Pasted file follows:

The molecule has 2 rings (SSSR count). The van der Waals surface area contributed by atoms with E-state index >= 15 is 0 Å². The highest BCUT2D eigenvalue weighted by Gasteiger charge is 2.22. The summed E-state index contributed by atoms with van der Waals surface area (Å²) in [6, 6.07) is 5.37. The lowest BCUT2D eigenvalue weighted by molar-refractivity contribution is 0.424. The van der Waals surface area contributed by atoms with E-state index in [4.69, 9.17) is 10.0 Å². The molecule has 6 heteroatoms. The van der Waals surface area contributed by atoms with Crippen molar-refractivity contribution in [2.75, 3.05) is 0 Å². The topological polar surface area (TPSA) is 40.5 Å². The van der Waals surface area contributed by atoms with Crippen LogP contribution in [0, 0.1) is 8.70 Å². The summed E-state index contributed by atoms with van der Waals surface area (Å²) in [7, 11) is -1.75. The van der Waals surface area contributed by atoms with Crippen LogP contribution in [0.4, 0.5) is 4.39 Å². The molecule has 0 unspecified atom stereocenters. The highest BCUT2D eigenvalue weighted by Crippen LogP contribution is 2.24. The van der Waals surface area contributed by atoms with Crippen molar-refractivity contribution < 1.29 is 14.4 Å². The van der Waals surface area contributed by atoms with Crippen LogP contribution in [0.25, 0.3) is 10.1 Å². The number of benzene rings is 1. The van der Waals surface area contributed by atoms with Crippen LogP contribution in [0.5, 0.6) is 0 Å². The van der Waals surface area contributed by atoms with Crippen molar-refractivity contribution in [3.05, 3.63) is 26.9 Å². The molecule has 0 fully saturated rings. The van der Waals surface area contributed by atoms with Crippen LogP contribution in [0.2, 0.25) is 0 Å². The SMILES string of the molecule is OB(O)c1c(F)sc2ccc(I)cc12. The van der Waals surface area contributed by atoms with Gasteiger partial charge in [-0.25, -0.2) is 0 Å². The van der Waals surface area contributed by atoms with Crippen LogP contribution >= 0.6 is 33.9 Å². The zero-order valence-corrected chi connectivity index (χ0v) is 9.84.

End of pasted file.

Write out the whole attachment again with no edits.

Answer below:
The molecule has 2 rings (SSSR count). The van der Waals surface area contributed by atoms with E-state index >= 15 is 0 Å². The highest BCUT2D eigenvalue weighted by Gasteiger charge is 2.22. The summed E-state index contributed by atoms with van der Waals surface area (Å²) in [6, 6.07) is 5.37. The lowest BCUT2D eigenvalue weighted by molar-refractivity contribution is 0.424. The van der Waals surface area contributed by atoms with E-state index in [4.69, 9.17) is 10.0 Å². The molecule has 6 heteroatoms. The van der Waals surface area contributed by atoms with Crippen molar-refractivity contribution in [2.75, 3.05) is 0 Å². The topological polar surface area (TPSA) is 40.5 Å². The van der Waals surface area contributed by atoms with Crippen LogP contribution in [0, 0.1) is 8.70 Å². The summed E-state index contributed by atoms with van der Waals surface area (Å²) in [7, 11) is -1.75. The van der Waals surface area contributed by atoms with Crippen LogP contribution in [0.4, 0.5) is 4.39 Å². The molecule has 0 unspecified atom stereocenters. The highest BCUT2D eigenvalue weighted by Crippen LogP contribution is 2.24. The van der Waals surface area contributed by atoms with Crippen molar-refractivity contribution < 1.29 is 14.4 Å². The van der Waals surface area contributed by atoms with Crippen LogP contribution in [0.25, 0.3) is 10.1 Å². The number of benzene rings is 1. The van der Waals surface area contributed by atoms with Crippen LogP contribution in [0.5, 0.6) is 0 Å². The van der Waals surface area contributed by atoms with Crippen molar-refractivity contribution in [3.05, 3.63) is 26.9 Å². The molecule has 0 fully saturated rings. The van der Waals surface area contributed by atoms with Crippen LogP contribution in [0.2, 0.25) is 0 Å². The SMILES string of the molecule is OB(O)c1c(F)sc2ccc(I)cc12. The van der Waals surface area contributed by atoms with Gasteiger partial charge in [-0.25, -0.2) is 0 Å². The van der Waals surface area contributed by atoms with Crippen LogP contribution >= 0.6 is 33.9 Å². The zero-order valence-corrected chi connectivity index (χ0v) is 9.84.